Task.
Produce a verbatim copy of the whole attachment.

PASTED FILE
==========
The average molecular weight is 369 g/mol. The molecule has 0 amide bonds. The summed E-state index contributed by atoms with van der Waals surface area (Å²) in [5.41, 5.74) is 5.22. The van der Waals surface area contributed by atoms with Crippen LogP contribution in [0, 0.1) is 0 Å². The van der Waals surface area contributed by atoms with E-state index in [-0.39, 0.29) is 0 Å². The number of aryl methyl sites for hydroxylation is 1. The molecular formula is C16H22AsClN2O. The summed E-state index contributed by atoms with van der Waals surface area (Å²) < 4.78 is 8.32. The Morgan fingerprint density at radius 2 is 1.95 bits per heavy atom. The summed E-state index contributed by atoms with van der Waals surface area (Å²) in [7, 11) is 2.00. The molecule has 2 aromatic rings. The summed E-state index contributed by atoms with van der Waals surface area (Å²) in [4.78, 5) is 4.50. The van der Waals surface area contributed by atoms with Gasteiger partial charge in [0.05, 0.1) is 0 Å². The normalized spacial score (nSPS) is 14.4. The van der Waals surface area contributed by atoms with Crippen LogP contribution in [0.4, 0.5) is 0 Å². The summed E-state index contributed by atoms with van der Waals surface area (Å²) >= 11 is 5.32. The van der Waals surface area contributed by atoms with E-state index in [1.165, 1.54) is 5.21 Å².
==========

The average molecular weight is 369 g/mol. The molecule has 0 amide bonds. The summed E-state index contributed by atoms with van der Waals surface area (Å²) in [5.41, 5.74) is 5.22. The van der Waals surface area contributed by atoms with Crippen LogP contribution in [0, 0.1) is 0 Å². The van der Waals surface area contributed by atoms with E-state index in [-0.39, 0.29) is 0 Å². The number of aryl methyl sites for hydroxylation is 1. The molecular formula is C16H22AsClN2O. The summed E-state index contributed by atoms with van der Waals surface area (Å²) < 4.78 is 8.32. The Morgan fingerprint density at radius 2 is 1.95 bits per heavy atom. The summed E-state index contributed by atoms with van der Waals surface area (Å²) in [7, 11) is 2.00. The molecule has 2 aromatic rings. The summed E-state index contributed by atoms with van der Waals surface area (Å²) in [4.78, 5) is 4.50. The van der Waals surface area contributed by atoms with Gasteiger partial charge in [0.05, 0.1) is 0 Å². The normalized spacial score (nSPS) is 14.4. The van der Waals surface area contributed by atoms with Crippen LogP contribution in [0.4, 0.5) is 0 Å². The summed E-state index contributed by atoms with van der Waals surface area (Å²) >= 11 is 5.32. The van der Waals surface area contributed by atoms with E-state index in [1.165, 1.54) is 5.21 Å².